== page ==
332. Ronald Best
Ronald Best Writes of Parramatta Boys.
Tells of Things in Palestine.
Trooper Ronald Best, son of Mr. George Best, of Seven Hills (who has been fighting with the Light Horse Brigade in Palestine) writes interestingly to a school mate from hospital somewhere in the East:- — 'During the lapse of time between my last letter and this I have seen stoush, done a lot of hard riding, and generally explored Southern Palestine, ending up by getting bowled over by a hand grenade, which inflicted many, scratches and a few impressions, but none of them were serious, and I am pretty well right again now, though still stiff and sore. I reckon I am lucky, as the thing hit me on the shoulder first, but the fuse was badly timed. It was sizzling along side my head, and I made some sort of a wild spring as it went of,, knocking me about 10 yards. It also winged two men on either side of me. The Rev. Stacy Waddy is up in Palestine; I have not seen him myself, but Sam Finlayson ran across him for a few minutes. What interesting lectures he could give of the historic places we have passed through! Palostine is a fine agricultural country, aud there are some fine orange orchards, with some very good oranges on the trees, too. Just imagine what they were like to us, after, existing for weeks on bully and biscuits .Everywhere you hear remarks that they are Absolutely the Best Oranges Grown in the World, and I saw it mentioned in a paper that the Jaffa oranges are the best in the world; but, all the same, I. am sure that the Hills districts can easily hold their own, and I have tasted both Jaffa and Parramatta oranges. . .When .we got into the fruit growing districts we passed through many Jewish villages, where we managed to buy bread, butter, jam, honey and milk. After bully beef these things were a treat to us but, 'together with, the oranges,' evidently too rich, and made most of us sick for a couple of days. Clive Capel and Jock Bird, are in hospital here. They were caught by shrapnel a couple of nights after I left, at the same spot, while engaged raiding, a Turkish post, under cover of artillery fire, they had the bad luck to be too far ahead, and got caught by our own shrapnel. However, our fellows successfully raided and bayonetted all the Turks in the trench. Bob Finlayson is also in hospital with septic finger, which had to be operated on, but he is almost right again now. Sam was all right the last time I, saw him, which was just before we made a rush through a prickly pear hedge. As I was taken away soon after, I did not see him, but he came through alright. "We are Saxons. You have killed our major. He was a Prussian. Thank you. ' ' These words appeared on a German notice-board, hoisted above the trenches.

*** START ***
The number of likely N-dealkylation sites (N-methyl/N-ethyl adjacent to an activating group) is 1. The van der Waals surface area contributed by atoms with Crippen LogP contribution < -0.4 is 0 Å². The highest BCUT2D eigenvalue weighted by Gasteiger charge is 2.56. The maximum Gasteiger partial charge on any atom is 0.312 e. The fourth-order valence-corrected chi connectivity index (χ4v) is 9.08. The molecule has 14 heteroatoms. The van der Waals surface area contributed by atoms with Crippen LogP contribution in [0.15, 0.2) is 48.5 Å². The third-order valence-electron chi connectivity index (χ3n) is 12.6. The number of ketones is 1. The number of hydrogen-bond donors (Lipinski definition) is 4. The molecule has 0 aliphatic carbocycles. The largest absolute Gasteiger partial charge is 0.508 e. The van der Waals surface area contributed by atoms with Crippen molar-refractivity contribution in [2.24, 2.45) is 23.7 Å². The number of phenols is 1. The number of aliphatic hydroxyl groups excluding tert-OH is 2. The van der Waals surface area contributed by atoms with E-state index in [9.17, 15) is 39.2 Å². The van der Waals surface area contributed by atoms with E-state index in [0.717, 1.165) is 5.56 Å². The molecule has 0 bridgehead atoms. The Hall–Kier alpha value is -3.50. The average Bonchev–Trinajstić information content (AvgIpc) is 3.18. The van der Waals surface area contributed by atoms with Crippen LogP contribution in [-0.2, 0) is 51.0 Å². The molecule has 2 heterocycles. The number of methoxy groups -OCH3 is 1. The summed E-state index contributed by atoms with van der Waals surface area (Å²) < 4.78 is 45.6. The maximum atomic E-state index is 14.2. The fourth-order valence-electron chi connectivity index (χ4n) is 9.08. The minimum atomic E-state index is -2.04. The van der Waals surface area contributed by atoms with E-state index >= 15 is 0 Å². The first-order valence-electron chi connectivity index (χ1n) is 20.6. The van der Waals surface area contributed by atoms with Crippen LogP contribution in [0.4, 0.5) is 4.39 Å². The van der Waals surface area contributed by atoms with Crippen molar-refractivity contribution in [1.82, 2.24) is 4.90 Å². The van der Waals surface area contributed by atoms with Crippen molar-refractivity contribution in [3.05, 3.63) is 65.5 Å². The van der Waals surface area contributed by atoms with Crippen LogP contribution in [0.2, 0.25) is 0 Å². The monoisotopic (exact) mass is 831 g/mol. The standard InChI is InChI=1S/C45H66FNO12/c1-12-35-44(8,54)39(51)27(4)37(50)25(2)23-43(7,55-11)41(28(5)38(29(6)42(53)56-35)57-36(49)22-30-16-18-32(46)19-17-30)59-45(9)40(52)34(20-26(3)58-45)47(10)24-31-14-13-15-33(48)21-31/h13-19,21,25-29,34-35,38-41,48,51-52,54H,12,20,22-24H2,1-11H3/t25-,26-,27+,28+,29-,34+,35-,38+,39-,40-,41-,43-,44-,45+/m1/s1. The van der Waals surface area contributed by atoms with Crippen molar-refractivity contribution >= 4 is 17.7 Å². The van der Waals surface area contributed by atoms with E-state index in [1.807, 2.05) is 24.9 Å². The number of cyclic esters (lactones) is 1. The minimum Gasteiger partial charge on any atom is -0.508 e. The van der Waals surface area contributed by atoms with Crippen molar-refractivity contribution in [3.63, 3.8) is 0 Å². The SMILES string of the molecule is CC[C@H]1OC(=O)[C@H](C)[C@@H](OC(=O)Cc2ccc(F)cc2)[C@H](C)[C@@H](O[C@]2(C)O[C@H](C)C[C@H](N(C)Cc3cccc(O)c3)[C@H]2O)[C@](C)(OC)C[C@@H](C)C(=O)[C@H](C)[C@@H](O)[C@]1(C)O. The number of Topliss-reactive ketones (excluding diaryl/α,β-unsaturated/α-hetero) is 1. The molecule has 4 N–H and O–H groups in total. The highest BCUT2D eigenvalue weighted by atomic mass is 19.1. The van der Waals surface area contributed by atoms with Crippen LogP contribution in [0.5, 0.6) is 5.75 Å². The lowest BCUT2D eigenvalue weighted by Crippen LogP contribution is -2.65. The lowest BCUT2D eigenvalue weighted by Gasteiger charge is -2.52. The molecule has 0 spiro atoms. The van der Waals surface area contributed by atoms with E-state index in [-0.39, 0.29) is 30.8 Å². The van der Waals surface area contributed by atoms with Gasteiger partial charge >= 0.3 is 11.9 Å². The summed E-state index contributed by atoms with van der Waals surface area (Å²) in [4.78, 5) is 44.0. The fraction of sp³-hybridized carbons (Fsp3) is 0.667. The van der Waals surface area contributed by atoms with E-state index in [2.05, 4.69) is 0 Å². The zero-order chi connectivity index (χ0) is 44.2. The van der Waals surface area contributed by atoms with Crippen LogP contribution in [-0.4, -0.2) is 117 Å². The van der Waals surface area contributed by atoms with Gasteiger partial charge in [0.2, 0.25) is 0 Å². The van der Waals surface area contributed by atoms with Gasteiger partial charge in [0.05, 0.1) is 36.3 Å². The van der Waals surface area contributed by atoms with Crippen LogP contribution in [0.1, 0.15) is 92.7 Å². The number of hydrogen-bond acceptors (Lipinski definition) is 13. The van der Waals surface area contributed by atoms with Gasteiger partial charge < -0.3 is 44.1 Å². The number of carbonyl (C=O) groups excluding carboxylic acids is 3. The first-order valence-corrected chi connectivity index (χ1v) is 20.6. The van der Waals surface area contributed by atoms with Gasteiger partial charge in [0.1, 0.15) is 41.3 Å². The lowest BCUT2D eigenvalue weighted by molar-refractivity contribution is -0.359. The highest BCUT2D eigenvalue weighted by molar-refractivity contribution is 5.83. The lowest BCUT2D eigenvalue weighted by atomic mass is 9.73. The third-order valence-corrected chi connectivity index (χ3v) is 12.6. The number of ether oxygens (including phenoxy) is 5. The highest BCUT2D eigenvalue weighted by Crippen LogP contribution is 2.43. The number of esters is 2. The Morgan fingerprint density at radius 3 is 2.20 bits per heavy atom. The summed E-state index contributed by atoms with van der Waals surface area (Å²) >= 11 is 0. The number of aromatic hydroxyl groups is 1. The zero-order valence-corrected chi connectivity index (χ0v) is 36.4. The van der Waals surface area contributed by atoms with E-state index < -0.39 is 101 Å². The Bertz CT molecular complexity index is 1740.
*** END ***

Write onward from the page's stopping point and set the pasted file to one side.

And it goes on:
Source: The Cumberland Argus and Fruitgrowers Advocate 23 Feb 1918